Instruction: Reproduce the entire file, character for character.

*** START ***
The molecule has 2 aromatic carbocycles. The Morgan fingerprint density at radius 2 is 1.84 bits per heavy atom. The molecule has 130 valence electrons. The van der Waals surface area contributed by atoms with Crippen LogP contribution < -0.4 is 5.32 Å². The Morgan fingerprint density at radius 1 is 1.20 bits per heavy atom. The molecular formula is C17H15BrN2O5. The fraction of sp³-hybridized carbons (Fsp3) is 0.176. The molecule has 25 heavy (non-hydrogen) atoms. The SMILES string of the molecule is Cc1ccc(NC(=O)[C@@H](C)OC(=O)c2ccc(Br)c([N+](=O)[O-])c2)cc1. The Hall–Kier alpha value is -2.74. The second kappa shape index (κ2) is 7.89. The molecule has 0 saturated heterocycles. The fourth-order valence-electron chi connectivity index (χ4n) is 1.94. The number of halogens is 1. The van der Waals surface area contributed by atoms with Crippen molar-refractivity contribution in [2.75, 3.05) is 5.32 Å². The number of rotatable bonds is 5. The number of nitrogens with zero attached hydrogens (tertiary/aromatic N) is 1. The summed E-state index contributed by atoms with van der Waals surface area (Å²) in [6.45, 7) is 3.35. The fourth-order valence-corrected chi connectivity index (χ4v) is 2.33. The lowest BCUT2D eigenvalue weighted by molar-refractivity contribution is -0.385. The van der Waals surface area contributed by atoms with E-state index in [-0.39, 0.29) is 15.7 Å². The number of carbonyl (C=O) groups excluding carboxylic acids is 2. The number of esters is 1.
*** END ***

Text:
The molecule has 2 aromatic carbocycles. The Morgan fingerprint density at radius 2 is 1.84 bits per heavy atom. The molecule has 130 valence electrons. The van der Waals surface area contributed by atoms with Crippen LogP contribution < -0.4 is 5.32 Å². The Morgan fingerprint density at radius 1 is 1.20 bits per heavy atom. The molecular formula is C17H15BrN2O5. The fraction of sp³-hybridized carbons (Fsp3) is 0.176. The molecule has 25 heavy (non-hydrogen) atoms. The SMILES string of the molecule is Cc1ccc(NC(=O)[C@@H](C)OC(=O)c2ccc(Br)c([N+](=O)[O-])c2)cc1. The Hall–Kier alpha value is -2.74. The second kappa shape index (κ2) is 7.89. The molecule has 0 saturated heterocycles. The fourth-order valence-electron chi connectivity index (χ4n) is 1.94. The number of halogens is 1. The van der Waals surface area contributed by atoms with Crippen molar-refractivity contribution in [2.75, 3.05) is 5.32 Å². The number of rotatable bonds is 5. The number of nitrogens with zero attached hydrogens (tertiary/aromatic N) is 1. The summed E-state index contributed by atoms with van der Waals surface area (Å²) in [6.45, 7) is 3.35. The fourth-order valence-corrected chi connectivity index (χ4v) is 2.33. The lowest BCUT2D eigenvalue weighted by molar-refractivity contribution is -0.385. The van der Waals surface area contributed by atoms with E-state index in [-0.39, 0.29) is 15.7 Å². The number of carbonyl (C=O) groups excluding carboxylic acids is 2. The number of esters is 1.